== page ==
The Common Good

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Report: Internet Hate Speech Can Lead to Acts of Violence

Anti-Muslim hate speech on the Internet is commonplace and can motivate some people to commit acts of violence against Muslims, according to a report released Tuesday by Muslim Advocates, a legal and advocacy group in San Francisco.

“When you have threatening comments online and they go unchecked, people start thinking it’s acceptable,” said Madihha Ahussain, an attorney and the report’s lead author. “And it doesn’t take long to figure out that what becomes acceptable online becomes acceptable in the real world.”

The report contains examples of hate speech and how it can lead to violence, as well as how victims of online hate speech can report it and counter it. The report aims to help educate parents, students, youth, community leaders, Internet companies, and policymakers on how to counter online hate speech.

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8 Countries on UN Human Rights Council Restrict Religious Freedom

LONDON — Eight of the 47 countries that hold seats on the United Nations Human Rights Council imprisoned people in 2013 under laws that restrict religious freedom, according to a new report from Human Rights Without Frontiers International, a nonprofit advocacy organization based in Belgium.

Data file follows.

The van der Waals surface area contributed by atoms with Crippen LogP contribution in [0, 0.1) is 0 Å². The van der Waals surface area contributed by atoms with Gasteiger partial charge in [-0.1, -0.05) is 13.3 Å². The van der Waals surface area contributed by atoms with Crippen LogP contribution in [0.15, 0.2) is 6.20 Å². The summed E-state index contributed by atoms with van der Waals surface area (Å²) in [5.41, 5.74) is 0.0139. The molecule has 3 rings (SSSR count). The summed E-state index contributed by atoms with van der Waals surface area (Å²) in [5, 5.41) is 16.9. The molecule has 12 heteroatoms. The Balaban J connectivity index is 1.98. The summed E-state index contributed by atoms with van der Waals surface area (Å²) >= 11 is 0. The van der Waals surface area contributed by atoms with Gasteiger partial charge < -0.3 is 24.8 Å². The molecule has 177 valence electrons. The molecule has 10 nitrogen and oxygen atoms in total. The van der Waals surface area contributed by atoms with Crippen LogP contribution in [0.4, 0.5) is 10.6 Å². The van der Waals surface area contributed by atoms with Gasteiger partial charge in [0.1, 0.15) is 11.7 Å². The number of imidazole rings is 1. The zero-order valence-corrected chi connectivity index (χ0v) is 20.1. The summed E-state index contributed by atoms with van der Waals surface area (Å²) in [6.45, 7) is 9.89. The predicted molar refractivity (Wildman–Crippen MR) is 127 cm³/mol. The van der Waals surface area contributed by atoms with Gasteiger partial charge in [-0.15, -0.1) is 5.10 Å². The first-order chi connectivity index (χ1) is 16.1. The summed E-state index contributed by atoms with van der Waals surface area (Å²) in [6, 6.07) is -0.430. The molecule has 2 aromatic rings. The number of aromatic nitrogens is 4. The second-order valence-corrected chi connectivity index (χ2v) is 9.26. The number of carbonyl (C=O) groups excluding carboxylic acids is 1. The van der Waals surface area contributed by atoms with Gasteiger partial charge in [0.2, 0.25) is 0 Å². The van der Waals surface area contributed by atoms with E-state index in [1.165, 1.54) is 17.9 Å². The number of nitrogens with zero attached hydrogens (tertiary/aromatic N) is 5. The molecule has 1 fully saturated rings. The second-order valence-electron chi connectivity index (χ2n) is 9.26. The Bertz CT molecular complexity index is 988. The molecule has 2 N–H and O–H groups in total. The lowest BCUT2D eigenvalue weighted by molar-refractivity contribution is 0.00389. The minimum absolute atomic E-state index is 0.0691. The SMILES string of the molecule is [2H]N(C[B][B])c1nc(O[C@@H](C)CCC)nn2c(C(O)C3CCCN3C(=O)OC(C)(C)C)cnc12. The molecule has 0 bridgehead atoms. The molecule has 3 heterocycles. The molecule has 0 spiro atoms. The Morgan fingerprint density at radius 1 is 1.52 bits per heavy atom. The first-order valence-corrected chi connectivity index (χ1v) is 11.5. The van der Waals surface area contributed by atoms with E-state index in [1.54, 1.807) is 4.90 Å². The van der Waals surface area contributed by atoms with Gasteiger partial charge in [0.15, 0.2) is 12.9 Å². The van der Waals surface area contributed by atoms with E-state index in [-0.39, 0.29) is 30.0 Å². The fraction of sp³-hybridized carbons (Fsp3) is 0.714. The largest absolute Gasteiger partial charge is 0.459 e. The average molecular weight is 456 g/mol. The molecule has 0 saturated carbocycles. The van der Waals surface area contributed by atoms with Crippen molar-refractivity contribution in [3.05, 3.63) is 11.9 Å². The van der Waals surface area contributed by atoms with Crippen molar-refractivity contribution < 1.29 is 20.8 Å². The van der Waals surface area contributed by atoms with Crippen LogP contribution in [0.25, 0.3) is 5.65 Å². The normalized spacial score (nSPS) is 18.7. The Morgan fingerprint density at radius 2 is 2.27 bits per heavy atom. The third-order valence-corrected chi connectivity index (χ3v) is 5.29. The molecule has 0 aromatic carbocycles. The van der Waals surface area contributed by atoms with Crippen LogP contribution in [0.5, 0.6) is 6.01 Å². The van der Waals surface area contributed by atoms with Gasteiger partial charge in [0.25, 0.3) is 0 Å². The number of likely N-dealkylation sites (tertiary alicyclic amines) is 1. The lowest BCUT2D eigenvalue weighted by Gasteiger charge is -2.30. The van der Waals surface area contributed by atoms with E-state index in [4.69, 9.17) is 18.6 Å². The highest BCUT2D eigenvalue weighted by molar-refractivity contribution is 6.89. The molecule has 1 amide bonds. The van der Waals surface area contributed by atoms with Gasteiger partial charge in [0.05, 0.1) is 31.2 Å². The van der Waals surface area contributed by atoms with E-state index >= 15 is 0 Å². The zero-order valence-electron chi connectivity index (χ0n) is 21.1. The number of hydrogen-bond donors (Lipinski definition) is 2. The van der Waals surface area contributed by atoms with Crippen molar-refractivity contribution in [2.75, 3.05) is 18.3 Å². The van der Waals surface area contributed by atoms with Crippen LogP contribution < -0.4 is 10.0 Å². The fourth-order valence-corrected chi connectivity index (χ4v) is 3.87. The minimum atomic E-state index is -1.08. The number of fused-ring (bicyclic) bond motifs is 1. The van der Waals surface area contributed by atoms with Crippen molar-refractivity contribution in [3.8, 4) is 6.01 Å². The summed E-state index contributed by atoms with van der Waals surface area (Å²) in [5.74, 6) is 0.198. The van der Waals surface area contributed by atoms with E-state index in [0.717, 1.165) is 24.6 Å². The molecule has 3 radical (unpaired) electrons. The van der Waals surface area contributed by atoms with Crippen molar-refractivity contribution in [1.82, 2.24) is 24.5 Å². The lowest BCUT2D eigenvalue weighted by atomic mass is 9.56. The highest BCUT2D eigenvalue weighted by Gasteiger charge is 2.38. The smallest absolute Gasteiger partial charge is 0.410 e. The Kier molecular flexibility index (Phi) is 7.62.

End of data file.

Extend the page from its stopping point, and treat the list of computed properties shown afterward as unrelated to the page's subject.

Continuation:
The eight UNHRC member states on the group’s second annual World Freedom of Religion or Belief Prisoners List, released Monday, are Morocco, China, and Saudi Arabia (whose new three-year terms begin Wednesday), and current members India, Indonesia, Kazakhstan, Libya, and South Korea.

Hundreds of believers and atheists were imprisoned in these and 16 other countries for exercising religious freedom or freedom of expression rights related to religious issues, according to the report. These rights include the freedom to change religions, share beliefs, object to military service on conscientious grounds, worship, assemble, and associate freely. Violations related to religious defamation and blasphemy are also included in the report.

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